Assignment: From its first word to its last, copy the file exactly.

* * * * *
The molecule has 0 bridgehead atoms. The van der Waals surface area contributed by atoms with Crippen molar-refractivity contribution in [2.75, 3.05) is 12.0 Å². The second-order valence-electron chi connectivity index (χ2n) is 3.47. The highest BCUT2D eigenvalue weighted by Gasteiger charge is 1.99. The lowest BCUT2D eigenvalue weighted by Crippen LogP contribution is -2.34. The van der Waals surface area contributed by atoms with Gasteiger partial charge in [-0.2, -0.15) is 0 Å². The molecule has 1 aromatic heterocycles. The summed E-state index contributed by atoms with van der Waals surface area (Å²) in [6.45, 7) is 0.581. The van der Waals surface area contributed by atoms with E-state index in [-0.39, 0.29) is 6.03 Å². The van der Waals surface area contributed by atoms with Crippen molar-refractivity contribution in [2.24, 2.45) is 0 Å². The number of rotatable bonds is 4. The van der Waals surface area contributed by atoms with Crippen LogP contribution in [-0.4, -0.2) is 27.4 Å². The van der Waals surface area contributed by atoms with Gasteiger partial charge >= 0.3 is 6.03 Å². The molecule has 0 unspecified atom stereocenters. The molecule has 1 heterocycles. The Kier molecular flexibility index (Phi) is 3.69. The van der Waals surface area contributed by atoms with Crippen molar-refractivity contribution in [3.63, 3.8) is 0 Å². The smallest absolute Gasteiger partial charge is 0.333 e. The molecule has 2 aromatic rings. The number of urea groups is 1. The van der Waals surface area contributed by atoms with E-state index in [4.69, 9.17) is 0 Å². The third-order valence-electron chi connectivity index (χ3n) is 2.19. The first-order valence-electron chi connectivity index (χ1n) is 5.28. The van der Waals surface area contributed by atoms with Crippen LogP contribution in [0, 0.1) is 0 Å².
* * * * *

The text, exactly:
The molecule has 0 bridgehead atoms. The van der Waals surface area contributed by atoms with Crippen molar-refractivity contribution in [2.75, 3.05) is 12.0 Å². The second-order valence-electron chi connectivity index (χ2n) is 3.47. The highest BCUT2D eigenvalue weighted by Gasteiger charge is 1.99. The lowest BCUT2D eigenvalue weighted by Crippen LogP contribution is -2.34. The van der Waals surface area contributed by atoms with Gasteiger partial charge in [-0.2, -0.15) is 0 Å². The molecule has 1 aromatic heterocycles. The summed E-state index contributed by atoms with van der Waals surface area (Å²) in [6.45, 7) is 0.581. The van der Waals surface area contributed by atoms with E-state index in [-0.39, 0.29) is 6.03 Å². The van der Waals surface area contributed by atoms with Crippen molar-refractivity contribution in [2.24, 2.45) is 0 Å². The number of rotatable bonds is 4. The van der Waals surface area contributed by atoms with Crippen LogP contribution in [-0.4, -0.2) is 27.4 Å². The van der Waals surface area contributed by atoms with Gasteiger partial charge >= 0.3 is 6.03 Å². The molecule has 0 unspecified atom stereocenters. The molecule has 1 heterocycles. The Kier molecular flexibility index (Phi) is 3.69. The van der Waals surface area contributed by atoms with Crippen molar-refractivity contribution in [3.63, 3.8) is 0 Å². The smallest absolute Gasteiger partial charge is 0.333 e. The molecule has 2 aromatic rings. The number of urea groups is 1. The van der Waals surface area contributed by atoms with E-state index in [4.69, 9.17) is 0 Å². The third-order valence-electron chi connectivity index (χ3n) is 2.19. The first-order valence-electron chi connectivity index (χ1n) is 5.28. The van der Waals surface area contributed by atoms with Crippen LogP contribution in [0, 0.1) is 0 Å².